With Otegui’s vision for this green technology of the future, humanity will benefit he insists on some very specific levels. “This will be one of the many technologies that will see the light in the near future. It will change humanity little by little and at its scale by reducing carbon emissions. It won’t change their lifestyles to a great extent since this product will already be part of their lives at their homes or workplaces without interfering in their everyday activities. It will only change the quality of their lives.”
Even many architects want Nano Vent-Skin to make their buildings 100% green and they would welcome more innovative materials that will give them greater options to design buildings.
If Otegui finds the answer in Calgary or Alberta in general to propel his proprietary invention Nano Vent-Skin into a different stratosphere, the next step would be to start setting goals and working on the project. “Canada has great potential because of its natural resources. Calgary in particular has shown a lot of interest in renewable energy and is making a great effort in achieving specific goals. They would benefit by having a product that would allow them to fulfill the targets that they’ve set to reduce carbon emissions in the near future.”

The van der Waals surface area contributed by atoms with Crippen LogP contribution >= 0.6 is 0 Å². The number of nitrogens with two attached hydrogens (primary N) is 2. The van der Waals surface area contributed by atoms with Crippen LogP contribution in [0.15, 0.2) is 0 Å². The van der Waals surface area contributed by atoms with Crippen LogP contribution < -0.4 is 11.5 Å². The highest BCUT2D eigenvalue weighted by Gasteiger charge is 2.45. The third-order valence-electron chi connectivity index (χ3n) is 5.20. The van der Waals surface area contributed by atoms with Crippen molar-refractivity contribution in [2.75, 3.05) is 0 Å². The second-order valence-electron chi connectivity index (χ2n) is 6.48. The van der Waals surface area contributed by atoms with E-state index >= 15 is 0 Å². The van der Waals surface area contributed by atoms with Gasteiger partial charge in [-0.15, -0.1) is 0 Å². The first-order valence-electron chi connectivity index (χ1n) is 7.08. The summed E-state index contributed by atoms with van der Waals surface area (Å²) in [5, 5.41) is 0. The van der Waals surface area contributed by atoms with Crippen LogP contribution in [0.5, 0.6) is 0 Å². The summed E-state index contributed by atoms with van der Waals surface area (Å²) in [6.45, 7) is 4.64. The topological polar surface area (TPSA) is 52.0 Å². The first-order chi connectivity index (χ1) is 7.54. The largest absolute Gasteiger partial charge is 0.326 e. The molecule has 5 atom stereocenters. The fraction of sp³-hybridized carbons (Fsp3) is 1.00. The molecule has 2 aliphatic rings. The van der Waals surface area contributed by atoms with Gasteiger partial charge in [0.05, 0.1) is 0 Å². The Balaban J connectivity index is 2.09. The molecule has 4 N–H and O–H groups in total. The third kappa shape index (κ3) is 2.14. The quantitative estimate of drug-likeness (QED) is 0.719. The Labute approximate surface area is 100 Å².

Though this product has great potential, skeptics have challenged Otegui. “I’ve received comments about this technology being too theoretical and not so realistic. This is because there is no similar project on the market to compare it with.” However, Nano Vent-Skin will change the world from an ecological perspective by improving the quality of life as it cleans the air and lowers carbon emissions on a much larger scale.
Otegui’s inspiration had everything to do with thinking outside of the box since the design for Nano Vent-Skin was initiated by breaking the patterns of old paradigms. Though all elements of this technology are out there already, the problem is integrating the different technologies in the same production process. “Right now nanotechnology is being used separately in single tasks. Universities, research labs, the microchip industry, and new textile materials are just an example. In order to develop Nano Vent-Skin, you need to integrate different nanomaterials in the same nano-manufacturing process.”
Otegui takes a glass half full approach rather than a glass half empty one. His parting comments are directed to the manufacturing industry, nanotechnology engineers, sustainable experts, investors, environment supporters, and the public to make this remarkable invention part of the green alternative repertoire. “I would ask them to see this project as a new possibility. They don’t need to read it as black and white trying to find things that won’t work in the near future. They need to see it as an alternative and try to see bigger goals in the future to come.”
For more information, contact Agustin Otegui Saiz at firstname.lastname@example.org or visit the website www.nos.mx.
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